RFK Jr. Joins the War on Climate Scientists

RFK Jr communications hire, Del Bigtree, thinks solar cycles — not GHG emissions — are behind global warming.
February 27, 2024

Robert F. Kennedy Jr. made headlines when a Super PAC supporting his presidential bid ran a pricey Super Bowl ad, stealing the look of a famous 1960 spot for his uncle John F. Kennedy. But he got far less attention for another move that says a lot about his campaign: He has tapped Del Bigtree to run his communications team. Bigtree, like RFK Jr., is a well-known anti-vaccine activist. But he also voices full-throated conspiracy theories denying the reality of human-caused climate change.

Here’s what we know about the campaign’s chief communicator. Del Bigtree is an LA-based producer of conspiracy theory content. He leads the Informed Consent Action Network, or ICAN, a well-funded advocacy group that spreads vaccine misinformation, including baseless claims that childhood vaccines cause autism. He hosts the group’s podcast, “the Highwire,” and he produced the 2016 pseudo-documentary “Vaxxed.”

He’s dabbled in election denial. He told the crowd at the “MAGA Freedom Rally D.C.” near the Capitol on Jan. 6, “we’re being led off of a cliff.” I wish I could tell you that [Anthony] Fauci cares about your safety…” he said. “I wish I could believe that voting machines worked… but none of this is happening.”

These election fraud and anti-vaccine conspiracies converge with some far-out ideas about climate science. In one podcast segment titled “The Real Cause of Climate Change,” he says he’s been trying to convince friends and family that natural “solar cycles” are behind global warming, not greenhouse gas emissions from humans. He speculates about the possibility that “these god-complex scientists know that we’re heating on a natural cycle and are going to try to see if man can stop that natural cycle.” He adds, “That’s what I’m starting to wonder what is really going on, as they try to tell us we’re creating it. I don’t know, the whole thing is so bogus.”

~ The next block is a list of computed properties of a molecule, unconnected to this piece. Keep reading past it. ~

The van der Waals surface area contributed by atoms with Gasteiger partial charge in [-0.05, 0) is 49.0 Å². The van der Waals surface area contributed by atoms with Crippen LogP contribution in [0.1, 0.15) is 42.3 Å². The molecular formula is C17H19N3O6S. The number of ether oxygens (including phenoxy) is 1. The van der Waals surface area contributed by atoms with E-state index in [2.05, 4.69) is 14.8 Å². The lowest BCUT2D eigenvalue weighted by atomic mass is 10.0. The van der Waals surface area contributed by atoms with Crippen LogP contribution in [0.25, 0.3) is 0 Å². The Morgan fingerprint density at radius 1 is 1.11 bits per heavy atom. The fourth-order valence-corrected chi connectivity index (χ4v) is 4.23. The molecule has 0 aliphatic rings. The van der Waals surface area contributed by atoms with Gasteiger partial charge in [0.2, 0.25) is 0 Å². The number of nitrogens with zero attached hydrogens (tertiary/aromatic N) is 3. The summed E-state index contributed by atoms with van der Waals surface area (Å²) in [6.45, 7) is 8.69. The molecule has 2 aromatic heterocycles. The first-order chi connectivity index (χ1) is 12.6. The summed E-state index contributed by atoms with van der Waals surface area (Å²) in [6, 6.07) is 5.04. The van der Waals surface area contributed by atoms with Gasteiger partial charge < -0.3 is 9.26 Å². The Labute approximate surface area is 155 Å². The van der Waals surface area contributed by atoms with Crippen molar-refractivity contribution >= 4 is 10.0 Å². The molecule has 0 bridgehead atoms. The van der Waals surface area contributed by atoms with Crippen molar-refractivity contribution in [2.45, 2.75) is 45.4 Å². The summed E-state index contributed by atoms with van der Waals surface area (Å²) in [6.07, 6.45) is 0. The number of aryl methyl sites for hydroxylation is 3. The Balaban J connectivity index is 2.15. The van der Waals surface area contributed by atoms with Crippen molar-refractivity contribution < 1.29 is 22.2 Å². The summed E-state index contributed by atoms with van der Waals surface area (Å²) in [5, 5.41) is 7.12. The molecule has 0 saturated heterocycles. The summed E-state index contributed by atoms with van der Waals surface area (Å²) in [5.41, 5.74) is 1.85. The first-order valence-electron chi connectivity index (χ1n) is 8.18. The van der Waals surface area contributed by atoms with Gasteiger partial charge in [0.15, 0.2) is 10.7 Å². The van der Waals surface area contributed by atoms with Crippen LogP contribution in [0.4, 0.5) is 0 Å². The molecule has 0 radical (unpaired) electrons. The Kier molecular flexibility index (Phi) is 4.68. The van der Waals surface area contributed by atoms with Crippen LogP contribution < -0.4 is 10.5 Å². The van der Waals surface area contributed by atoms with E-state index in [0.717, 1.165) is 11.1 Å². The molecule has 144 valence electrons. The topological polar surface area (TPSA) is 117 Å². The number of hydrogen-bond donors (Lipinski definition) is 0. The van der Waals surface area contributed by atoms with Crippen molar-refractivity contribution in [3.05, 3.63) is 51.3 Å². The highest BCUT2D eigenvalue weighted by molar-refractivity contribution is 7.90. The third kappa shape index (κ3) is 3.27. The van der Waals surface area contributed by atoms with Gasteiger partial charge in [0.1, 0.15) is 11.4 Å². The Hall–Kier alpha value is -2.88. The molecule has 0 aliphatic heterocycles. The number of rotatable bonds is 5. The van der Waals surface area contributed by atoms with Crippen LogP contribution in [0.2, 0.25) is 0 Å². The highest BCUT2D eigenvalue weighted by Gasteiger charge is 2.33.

In another podcast, “Planet Panic,” Bigtree defends the continued burning of coal, questions the reliability of renewable energy, and points to shadowy ulterior motives behind federal climate policies. That’s where he draws this comparison between vaccine science and climate science: “These people expect us to change our lives completely and they keep pointing to the scientists and the specialists who know this stuff—but your scientists were so wrong… Why are we supposed to listen to you at all? It’s why I’m in the vaccine space,” he says, connecting the dots. He goes on to say, “global warming is a control—an enslavement system.” Here, as well as in other episodes (like one called “COVID Today, Climate Change Tomorrow,”) Bigtree argues that climate advocates are seeking a “climate change lockdown.”

Respect for science matters and this staffing choice shows definitively which side RFK Jr. is on when it comes to the war on scientists. That war was on display recently in the defamation trial of two right-wing bloggers who attacked climate scientist Michael Mann to try to smear his work and ultimately climate science itself. Mann won. But in the 12 years since he first filed his case, attacks against all types of scientists have escalated. They’ve been vilified by climate deniers and anti-vaxx activists alike to discredit expertise. Kennedy may be an independent, third-party candidate, but he has joined the right-wing war on scientists.

No candidate who thought climate change was an important issue would have picked Bigtree to run communications. Despite his past work as an environmental lawyer, RFK Jr. does not take climate change seriously. Climate gets only a single offhand mention on the Environment tab of his campaign website, which only endorses policies “that make sense to skeptics and activists alike” — in other words, no real climate policies at all. (We’ve detailed Kennedy’s own conspiratorial thinking about climate policies here and here.) This staffing decision is also significant because RFK Jr. in interviews has sought to downplay his campaign’s focus on anti-vaccine controversies. The Bigtree selection throws that out the window.

As the controversial Super Bowl ad shows, the RFK Jr. campaign piggybacks on the reputations of his famous father and uncle. But he’s really become the antithesis of everything they stood for.

Read the full post at Legal Planet.

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